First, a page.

Baseball, like most sports, is a game of stories. The reason I’m writing this, the reason any scribe writes anything in baseball, is to tell a story. Some stories are straight to the point, some have elaborate tales interwoven between anecdotes. Some stories have villains, and some have heroes. And every now and then, some baseball stories tell the tale of how a hero has fallen. But let’s hold off on that story when talking about Justin Verlander, shall we?
Verlander has been struggling. People have been panicking. But at some point, you have to step back an examine when a funk is just a funk or when it’s the signal that one of the game’s heroes is in real trouble. Over Verlander’s last five starts, he’s given up five or more runs in four of them. He’s battling the demon of the walk more than he ever has in his career. He knows he’s struggling, but so far, there’s been no magnificent turnaround.
“The stuff was there,” Verlander said after Wednesday’s poor start. “Just execute a little bit better and repeat … it’s not tinkering anymore.”
The important thing to remember is this is a Major League pitcher with a Cy Young Award under his belt and numerous top-five Cy Young finishes. Oh, and he’s just 31 years old. Verlander has hit a rough patch, but at 31, an elite pitcher has generally not hit the end of the line. Unless stricken with injury, a 31-year-old ace is still an ace. When bad starts spring up, everyone wants an answer. They want the problem corrected immediately. And surely, Verlander wants this more than anyone. But to suggest that Verlander is not an ace or is at the tail-end of his run is to fail to consider the true fall of heroes past.
Roy Halladay is the most-recent example and easiest correlation to Verlander. The two had similar career. Queit dominance. Cy Young Awards and top finishes. Halladay, though, finished his career before many thought he would. His star began its decent from the universe after the 2011 season. And his decline was largely due to injury — because even at 36, Halladay was to young to retire. Halladay suffered through two rough seasons before injuries forced him to call it a career. In his case, we saw the hero falling, but there was nothing that could be done to save him.
Line Halladay and Verlander up side by side. Do they feel the same? Probably not.
Pedro Martinez is another contemporary example of a fallen hero. He succumbed to injury just as Halladay did. Martinez’s dominance was unquestionable. With three Cy Young Awards and four additional top-five finishes in the Cy Young Award race, Martinez was an incredible force. He was the type of hero you may have struggled with. Was he a reluctant hero? Was he a villain in disguise? Or was he simply one of the game’s greats hidden in a compact, unassuming frame? Martinez’s fall took four years and did not begin until he was 34 years old.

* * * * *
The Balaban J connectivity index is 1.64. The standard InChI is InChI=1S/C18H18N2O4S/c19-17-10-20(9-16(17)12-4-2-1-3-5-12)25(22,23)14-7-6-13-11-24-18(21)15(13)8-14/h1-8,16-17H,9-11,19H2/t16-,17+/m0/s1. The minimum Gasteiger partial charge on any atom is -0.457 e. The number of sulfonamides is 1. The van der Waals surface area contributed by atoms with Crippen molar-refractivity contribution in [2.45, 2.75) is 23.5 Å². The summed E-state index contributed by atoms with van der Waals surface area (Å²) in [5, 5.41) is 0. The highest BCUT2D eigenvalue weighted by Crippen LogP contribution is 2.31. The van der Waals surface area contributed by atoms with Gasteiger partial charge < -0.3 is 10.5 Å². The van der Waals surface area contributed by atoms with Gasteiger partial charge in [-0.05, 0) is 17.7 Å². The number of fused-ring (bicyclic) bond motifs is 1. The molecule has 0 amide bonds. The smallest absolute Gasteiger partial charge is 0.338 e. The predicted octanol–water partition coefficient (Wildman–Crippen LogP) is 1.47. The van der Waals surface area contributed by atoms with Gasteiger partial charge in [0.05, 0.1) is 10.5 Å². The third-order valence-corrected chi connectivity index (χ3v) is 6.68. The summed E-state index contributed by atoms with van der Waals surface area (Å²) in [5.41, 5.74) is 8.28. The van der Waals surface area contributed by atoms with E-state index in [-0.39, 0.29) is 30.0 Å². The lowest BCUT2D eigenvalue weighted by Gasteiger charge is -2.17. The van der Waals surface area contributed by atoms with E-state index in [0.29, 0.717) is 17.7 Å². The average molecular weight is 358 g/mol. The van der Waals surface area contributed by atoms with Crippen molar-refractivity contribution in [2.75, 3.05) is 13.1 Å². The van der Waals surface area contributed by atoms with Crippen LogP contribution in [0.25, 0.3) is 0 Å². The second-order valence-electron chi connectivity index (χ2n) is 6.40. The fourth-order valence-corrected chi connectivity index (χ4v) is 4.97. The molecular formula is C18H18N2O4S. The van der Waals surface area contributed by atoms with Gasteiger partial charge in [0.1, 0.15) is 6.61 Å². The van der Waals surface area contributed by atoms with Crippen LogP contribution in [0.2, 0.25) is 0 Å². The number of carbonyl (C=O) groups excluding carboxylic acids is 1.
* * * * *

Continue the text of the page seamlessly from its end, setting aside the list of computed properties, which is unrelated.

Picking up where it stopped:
Again, placing Verlander and Martinez side by side, shows the inconsistencies in their tales.
The comparisons could go on all day, but remember, most heroes fall because of age or injury. Verlander is not plagued by either. In Halladay’s and Martinez’s case, the decline came around the age of 34. Perhaps the same fate will strike Verlander. At that point, we can have the discussion about his defending star. Until then, give him time.
In 2008, a 25-year-old Verlander posted a 4.84 ERA. That certainly wasn’t the end to his dominance. He simply went on to win a Cy Young after that and help the Tigers to three playoff appearances and one World Series. Why shouldn’t we assume the same type of recovery will once again happen? Because he’s now in his 30’s? Generally, a baseball player hits his peak somewhere between 28-32. Verlander is either still in his peak years or just passing over the peak.
We could examine the advanced statistics, and I encourage you to do so, but this is a tale of fallen heroes. Let’s not cloud such a thing with numbers and reality. Let the story be that Verlander’s dominance was incredible but fleeting. Let the story be that at 31 years old, Verlander is no longer an ace and must defer to Max Scherzer (who may not even be in Detroit next season, by the way). Let the story be that a few bad starts strung together means the end is here. That would be the story if we let it.
Instead, I like to think of this as yet another opportunity for redemption. Verlander is sitting on a 4.61 ERA. He has seen that ERA blow up from 2.67 on May 9th to what it is today. If his numbers could jump that high that fast, it’s reasonable to assume that they could fall equally as fast. This is not a story of the end, but the story of yet another beginning. The Tigers are in first place in the American League Central by two games. The league is full of so much parity this season, though. They will need Verlander to help them maintain that lead and to take another shot at a deep playoff run. This story is one that has been framed for Verlander’s heroism to rise from the ashes of these early-June reports of demise. Should he bounce-back, as he so often does, and lead the Tigers to the World Series, our hero will once again stand above the rest, laughing at the time we thought he had fallen.
There’s no question, Verlander will do anything he can to get his club back into a position to head to the World Series. Don’t think he or any of the Tigers have forgotten about their loss to the Boston Red Sox last year. That drive, and Verlander’s unyielding determination as a pitcher, heavily favor a story of recovery. Not a story of defeat. Heroes will fall, but this hero is simply giving us a great story to tell at the end of the year.